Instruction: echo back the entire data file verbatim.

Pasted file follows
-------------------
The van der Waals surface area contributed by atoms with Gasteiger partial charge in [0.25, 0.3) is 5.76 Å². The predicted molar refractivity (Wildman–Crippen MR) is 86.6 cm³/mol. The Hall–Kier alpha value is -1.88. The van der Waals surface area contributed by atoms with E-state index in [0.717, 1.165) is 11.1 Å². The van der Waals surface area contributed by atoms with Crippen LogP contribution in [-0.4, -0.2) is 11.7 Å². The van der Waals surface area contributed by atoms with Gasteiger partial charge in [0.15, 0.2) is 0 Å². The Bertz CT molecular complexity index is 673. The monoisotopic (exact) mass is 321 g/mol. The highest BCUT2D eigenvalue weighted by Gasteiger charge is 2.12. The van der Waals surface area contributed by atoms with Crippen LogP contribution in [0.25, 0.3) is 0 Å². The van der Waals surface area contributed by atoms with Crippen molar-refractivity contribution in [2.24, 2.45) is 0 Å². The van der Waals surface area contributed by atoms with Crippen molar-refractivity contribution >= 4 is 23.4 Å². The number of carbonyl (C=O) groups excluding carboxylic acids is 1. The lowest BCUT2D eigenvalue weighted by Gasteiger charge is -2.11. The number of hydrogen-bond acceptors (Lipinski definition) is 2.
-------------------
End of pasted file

The van der Waals surface area contributed by atoms with Gasteiger partial charge in [0.25, 0.3) is 5.76 Å². The predicted molar refractivity (Wildman–Crippen MR) is 86.6 cm³/mol. The Hall–Kier alpha value is -1.88. The van der Waals surface area contributed by atoms with E-state index in [0.717, 1.165) is 11.1 Å². The van der Waals surface area contributed by atoms with Crippen LogP contribution in [-0.4, -0.2) is 11.7 Å². The van der Waals surface area contributed by atoms with Gasteiger partial charge in [0.15, 0.2) is 0 Å². The Bertz CT molecular complexity index is 673. The monoisotopic (exact) mass is 321 g/mol. The highest BCUT2D eigenvalue weighted by Gasteiger charge is 2.12. The van der Waals surface area contributed by atoms with Crippen LogP contribution in [0.25, 0.3) is 0 Å². The van der Waals surface area contributed by atoms with Crippen molar-refractivity contribution in [2.24, 2.45) is 0 Å². The van der Waals surface area contributed by atoms with Crippen molar-refractivity contribution >= 4 is 23.4 Å². The number of carbonyl (C=O) groups excluding carboxylic acids is 1. The lowest BCUT2D eigenvalue weighted by Gasteiger charge is -2.11. The number of hydrogen-bond acceptors (Lipinski definition) is 2.